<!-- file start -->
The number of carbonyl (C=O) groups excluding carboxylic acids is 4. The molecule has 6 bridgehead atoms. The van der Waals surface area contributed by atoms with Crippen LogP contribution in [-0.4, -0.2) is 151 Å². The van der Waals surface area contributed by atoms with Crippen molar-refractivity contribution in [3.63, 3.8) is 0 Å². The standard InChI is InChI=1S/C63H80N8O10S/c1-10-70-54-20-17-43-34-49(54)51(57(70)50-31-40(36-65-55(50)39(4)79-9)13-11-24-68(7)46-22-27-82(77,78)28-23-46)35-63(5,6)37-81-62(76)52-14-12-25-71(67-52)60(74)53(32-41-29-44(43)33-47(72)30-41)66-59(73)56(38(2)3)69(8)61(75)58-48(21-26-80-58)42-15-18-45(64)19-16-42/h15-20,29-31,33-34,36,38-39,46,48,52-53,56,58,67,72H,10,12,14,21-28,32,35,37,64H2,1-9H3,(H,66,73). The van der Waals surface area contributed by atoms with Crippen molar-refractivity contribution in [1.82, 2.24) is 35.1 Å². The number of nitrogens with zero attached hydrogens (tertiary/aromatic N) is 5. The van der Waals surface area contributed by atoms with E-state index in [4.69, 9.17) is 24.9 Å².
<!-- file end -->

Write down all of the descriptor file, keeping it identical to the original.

The number of carbonyl (C=O) groups excluding carboxylic acids is 4. The molecule has 6 bridgehead atoms. The van der Waals surface area contributed by atoms with Crippen LogP contribution in [-0.4, -0.2) is 151 Å². The van der Waals surface area contributed by atoms with Crippen molar-refractivity contribution in [3.63, 3.8) is 0 Å². The standard InChI is InChI=1S/C63H80N8O10S/c1-10-70-54-20-17-43-34-49(54)51(57(70)50-31-40(36-65-55(50)39(4)79-9)13-11-24-68(7)46-22-27-82(77,78)28-23-46)35-63(5,6)37-81-62(76)52-14-12-25-71(67-52)60(74)53(32-41-29-44(43)33-47(72)30-41)66-59(73)56(38(2)3)69(8)61(75)58-48(21-26-80-58)42-15-18-45(64)19-16-42/h15-20,29-31,33-34,36,38-39,46,48,52-53,56,58,67,72H,10,12,14,21-28,32,35,37,64H2,1-9H3,(H,66,73). The van der Waals surface area contributed by atoms with Crippen molar-refractivity contribution in [1.82, 2.24) is 35.1 Å². The number of nitrogens with zero attached hydrogens (tertiary/aromatic N) is 5. The van der Waals surface area contributed by atoms with E-state index in [4.69, 9.17) is 24.9 Å².